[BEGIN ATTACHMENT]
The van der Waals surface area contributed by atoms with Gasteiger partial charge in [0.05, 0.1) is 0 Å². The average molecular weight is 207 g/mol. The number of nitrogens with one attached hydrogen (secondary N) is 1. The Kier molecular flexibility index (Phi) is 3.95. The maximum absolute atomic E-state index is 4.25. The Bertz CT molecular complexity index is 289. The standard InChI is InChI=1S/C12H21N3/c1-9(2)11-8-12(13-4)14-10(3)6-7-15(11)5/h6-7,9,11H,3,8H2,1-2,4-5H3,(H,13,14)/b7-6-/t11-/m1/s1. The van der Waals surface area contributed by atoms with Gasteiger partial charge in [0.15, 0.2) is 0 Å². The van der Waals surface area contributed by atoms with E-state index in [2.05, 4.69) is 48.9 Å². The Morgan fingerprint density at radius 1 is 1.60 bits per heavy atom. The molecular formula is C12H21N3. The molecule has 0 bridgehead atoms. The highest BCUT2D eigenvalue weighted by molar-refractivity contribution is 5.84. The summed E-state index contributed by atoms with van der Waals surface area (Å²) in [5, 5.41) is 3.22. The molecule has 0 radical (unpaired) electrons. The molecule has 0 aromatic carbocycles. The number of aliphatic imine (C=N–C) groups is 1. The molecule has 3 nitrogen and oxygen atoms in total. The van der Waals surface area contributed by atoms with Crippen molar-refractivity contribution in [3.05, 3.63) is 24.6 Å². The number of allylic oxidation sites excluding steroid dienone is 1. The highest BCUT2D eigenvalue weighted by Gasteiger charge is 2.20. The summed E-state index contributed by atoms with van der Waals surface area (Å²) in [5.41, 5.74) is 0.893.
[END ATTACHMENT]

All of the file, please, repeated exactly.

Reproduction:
The van der Waals surface area contributed by atoms with Gasteiger partial charge in [0.05, 0.1) is 0 Å². The average molecular weight is 207 g/mol. The number of nitrogens with one attached hydrogen (secondary N) is 1. The Kier molecular flexibility index (Phi) is 3.95. The maximum absolute atomic E-state index is 4.25. The Bertz CT molecular complexity index is 289. The standard InChI is InChI=1S/C12H21N3/c1-9(2)11-8-12(13-4)14-10(3)6-7-15(11)5/h6-7,9,11H,3,8H2,1-2,4-5H3,(H,13,14)/b7-6-/t11-/m1/s1. The van der Waals surface area contributed by atoms with Gasteiger partial charge in [0.15, 0.2) is 0 Å². The van der Waals surface area contributed by atoms with E-state index in [2.05, 4.69) is 48.9 Å². The Morgan fingerprint density at radius 1 is 1.60 bits per heavy atom. The molecular formula is C12H21N3. The molecule has 0 bridgehead atoms. The highest BCUT2D eigenvalue weighted by molar-refractivity contribution is 5.84. The summed E-state index contributed by atoms with van der Waals surface area (Å²) in [5, 5.41) is 3.22. The molecule has 0 radical (unpaired) electrons. The molecule has 0 aromatic carbocycles. The number of aliphatic imine (C=N–C) groups is 1. The molecule has 3 nitrogen and oxygen atoms in total. The van der Waals surface area contributed by atoms with Crippen molar-refractivity contribution in [3.05, 3.63) is 24.6 Å². The number of allylic oxidation sites excluding steroid dienone is 1. The highest BCUT2D eigenvalue weighted by Gasteiger charge is 2.20. The summed E-state index contributed by atoms with van der Waals surface area (Å²) in [5.41, 5.74) is 0.893.